Girls' pubertal development: an examination of predictors and trajectories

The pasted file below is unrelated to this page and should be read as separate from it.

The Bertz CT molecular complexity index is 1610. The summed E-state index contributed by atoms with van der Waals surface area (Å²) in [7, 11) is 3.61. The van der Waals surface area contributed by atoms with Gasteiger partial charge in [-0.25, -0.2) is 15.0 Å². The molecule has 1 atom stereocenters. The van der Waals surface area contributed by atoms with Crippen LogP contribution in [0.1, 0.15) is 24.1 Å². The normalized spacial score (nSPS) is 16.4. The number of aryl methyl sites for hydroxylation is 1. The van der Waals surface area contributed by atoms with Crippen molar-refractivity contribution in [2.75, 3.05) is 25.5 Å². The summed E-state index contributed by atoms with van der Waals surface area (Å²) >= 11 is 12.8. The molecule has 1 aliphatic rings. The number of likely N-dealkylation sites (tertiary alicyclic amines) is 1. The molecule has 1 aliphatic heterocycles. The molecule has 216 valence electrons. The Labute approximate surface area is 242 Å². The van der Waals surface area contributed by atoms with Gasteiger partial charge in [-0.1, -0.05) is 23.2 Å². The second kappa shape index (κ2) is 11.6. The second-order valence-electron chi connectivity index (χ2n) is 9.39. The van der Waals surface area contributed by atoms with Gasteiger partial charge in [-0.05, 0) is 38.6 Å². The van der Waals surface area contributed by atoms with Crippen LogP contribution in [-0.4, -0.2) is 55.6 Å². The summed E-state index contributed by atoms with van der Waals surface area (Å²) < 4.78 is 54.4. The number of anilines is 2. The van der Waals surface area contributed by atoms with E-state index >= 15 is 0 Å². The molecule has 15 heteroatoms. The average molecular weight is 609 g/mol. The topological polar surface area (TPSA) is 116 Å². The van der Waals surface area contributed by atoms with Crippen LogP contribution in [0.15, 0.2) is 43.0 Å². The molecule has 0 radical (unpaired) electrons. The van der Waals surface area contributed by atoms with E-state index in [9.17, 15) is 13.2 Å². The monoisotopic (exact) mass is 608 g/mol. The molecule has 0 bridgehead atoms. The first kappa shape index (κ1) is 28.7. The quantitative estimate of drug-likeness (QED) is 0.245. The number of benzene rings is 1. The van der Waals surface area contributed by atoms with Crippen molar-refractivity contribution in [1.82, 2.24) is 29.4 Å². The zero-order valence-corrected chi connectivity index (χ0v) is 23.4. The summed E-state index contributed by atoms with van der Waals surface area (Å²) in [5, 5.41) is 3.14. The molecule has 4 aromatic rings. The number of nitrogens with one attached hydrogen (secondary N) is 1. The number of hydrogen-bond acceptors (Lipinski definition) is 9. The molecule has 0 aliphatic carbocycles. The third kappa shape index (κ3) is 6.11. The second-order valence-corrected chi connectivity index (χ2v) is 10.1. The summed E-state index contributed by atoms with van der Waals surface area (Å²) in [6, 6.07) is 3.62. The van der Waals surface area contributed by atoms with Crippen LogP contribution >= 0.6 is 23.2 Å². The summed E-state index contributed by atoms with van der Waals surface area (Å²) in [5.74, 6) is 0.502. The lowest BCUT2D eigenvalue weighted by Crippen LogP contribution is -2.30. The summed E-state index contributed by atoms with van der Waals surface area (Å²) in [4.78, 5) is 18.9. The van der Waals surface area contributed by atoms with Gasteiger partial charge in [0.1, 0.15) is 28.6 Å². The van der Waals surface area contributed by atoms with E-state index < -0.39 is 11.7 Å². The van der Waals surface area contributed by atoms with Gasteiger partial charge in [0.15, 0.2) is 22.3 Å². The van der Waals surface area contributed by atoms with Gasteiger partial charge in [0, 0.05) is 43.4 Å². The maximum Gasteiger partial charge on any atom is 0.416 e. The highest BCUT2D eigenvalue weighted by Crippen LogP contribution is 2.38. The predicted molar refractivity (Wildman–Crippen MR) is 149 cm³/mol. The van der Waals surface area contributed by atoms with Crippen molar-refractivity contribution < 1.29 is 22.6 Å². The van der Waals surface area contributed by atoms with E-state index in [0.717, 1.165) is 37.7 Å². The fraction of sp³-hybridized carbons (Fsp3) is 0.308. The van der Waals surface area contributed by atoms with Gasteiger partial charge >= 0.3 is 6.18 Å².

This dissertation used an evolutionary approach to examine the antecedents and outcomes to early pubertal development in girls in four major ethnic groups (i.e., European American, African American, Hispanic American, and Asian American). In the first study, logistic regressions were conducted to investigate the links between socioeconomic status (SES), parenting behaviors, and father absence to pubertal development across and within ethnic groups. SES and father absence predicted earlier pubertal development among European, African, and Hispanic Americans but not for Asian Americans. In the second study, growth curves were estimated for sexual outcomes across ethnic groups. Early developing European and African American girls had higher levels of sexual risk and pregnancy into adulthood. Puberty did not predict outcomes for Hispanic and Asian American girls. Overall, the findings from both studies revealed the importance of investigating childhood environmental contexts, puberty, and sexual health outcomes using an evolutionary perspective.